Anne M. Fletcher approached the question of how to help those who drink too much in a very logical way. She asked hundreds of people who had successfully dealt with their drinking problems how other people had helped them either moderate or eliminate their drinking.

The results are summarized in the following nine recommendations that are included in her book Sober for Good: New Solutions for Drinking Problems -- Advice from Those who Have Succeeded.

  • Don’t make it easy for the drinker to keep on drinking.
  • Don’t stop loving the problem drinker.
  • Don’t nag, criticize, preach, or complain
  • Address the drinking problem directly.
  • Seek help.
  • Detach, separate, walk away.
  • Set a good example.
  • Take care of yourself.
  • Be there when the person is ready.

To learn more about each of these recommendations, see her chapter titled “You Can Help.”

One of the five major myths that Anne Fletcher dispels in this book is that there’s nothing that others can do to help a person with a drinking problem until that person is ready.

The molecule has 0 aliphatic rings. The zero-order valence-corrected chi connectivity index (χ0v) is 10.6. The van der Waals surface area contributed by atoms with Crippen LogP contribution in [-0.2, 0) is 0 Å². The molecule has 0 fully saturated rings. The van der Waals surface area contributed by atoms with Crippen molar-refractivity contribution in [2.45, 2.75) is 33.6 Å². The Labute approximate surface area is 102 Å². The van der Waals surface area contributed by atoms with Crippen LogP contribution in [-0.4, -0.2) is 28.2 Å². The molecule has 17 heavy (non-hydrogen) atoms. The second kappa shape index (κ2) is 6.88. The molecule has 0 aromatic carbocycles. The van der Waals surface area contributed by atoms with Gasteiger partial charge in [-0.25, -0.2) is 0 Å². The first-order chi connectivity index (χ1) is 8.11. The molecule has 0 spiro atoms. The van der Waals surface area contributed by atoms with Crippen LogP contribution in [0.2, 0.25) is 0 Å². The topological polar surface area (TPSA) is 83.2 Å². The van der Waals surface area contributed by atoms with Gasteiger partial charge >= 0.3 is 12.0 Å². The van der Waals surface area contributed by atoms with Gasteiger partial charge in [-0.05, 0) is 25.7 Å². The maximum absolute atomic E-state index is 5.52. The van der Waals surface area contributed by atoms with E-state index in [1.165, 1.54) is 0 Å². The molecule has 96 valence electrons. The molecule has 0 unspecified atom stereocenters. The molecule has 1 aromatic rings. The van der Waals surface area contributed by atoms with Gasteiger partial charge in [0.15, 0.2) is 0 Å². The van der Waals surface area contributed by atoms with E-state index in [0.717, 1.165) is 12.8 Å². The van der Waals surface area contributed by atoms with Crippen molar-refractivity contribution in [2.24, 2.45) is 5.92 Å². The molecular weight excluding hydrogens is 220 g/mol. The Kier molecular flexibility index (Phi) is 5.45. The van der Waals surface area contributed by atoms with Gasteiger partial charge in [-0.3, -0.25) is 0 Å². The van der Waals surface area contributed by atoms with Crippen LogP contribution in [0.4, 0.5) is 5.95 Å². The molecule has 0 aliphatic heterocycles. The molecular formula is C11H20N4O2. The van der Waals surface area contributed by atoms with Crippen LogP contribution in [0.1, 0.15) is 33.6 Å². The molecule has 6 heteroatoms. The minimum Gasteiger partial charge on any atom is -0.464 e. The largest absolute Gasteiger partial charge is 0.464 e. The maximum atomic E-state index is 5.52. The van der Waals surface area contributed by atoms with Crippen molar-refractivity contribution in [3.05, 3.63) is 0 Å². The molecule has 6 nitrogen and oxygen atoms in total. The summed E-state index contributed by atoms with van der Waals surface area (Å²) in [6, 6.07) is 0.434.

It may be possible to help now by suggesting that the person consider outside help. Free or inexpensive options include HAMS (Harm reduction, Abstinence, and Moderation Support), LifeRing Recovery, Women for Sobriety, Moderation Management, Rational Recovery, SMART Recovery (Self-Management and Recovery Training), SOS (Secular Organizations for Sobriety) and the Life Process Program. These are much less threatening choices than AA.

Disclaimer: This website is informational only. It makes no suggestions or recommendations about alcohol, drinking, rehabs, programs, or any other matter and none should be inferred. Neither this website nor your host receives any compensation, directly or indirectly, from listing or describing any program. Such listing or description does not imply endorsement. [+]

References

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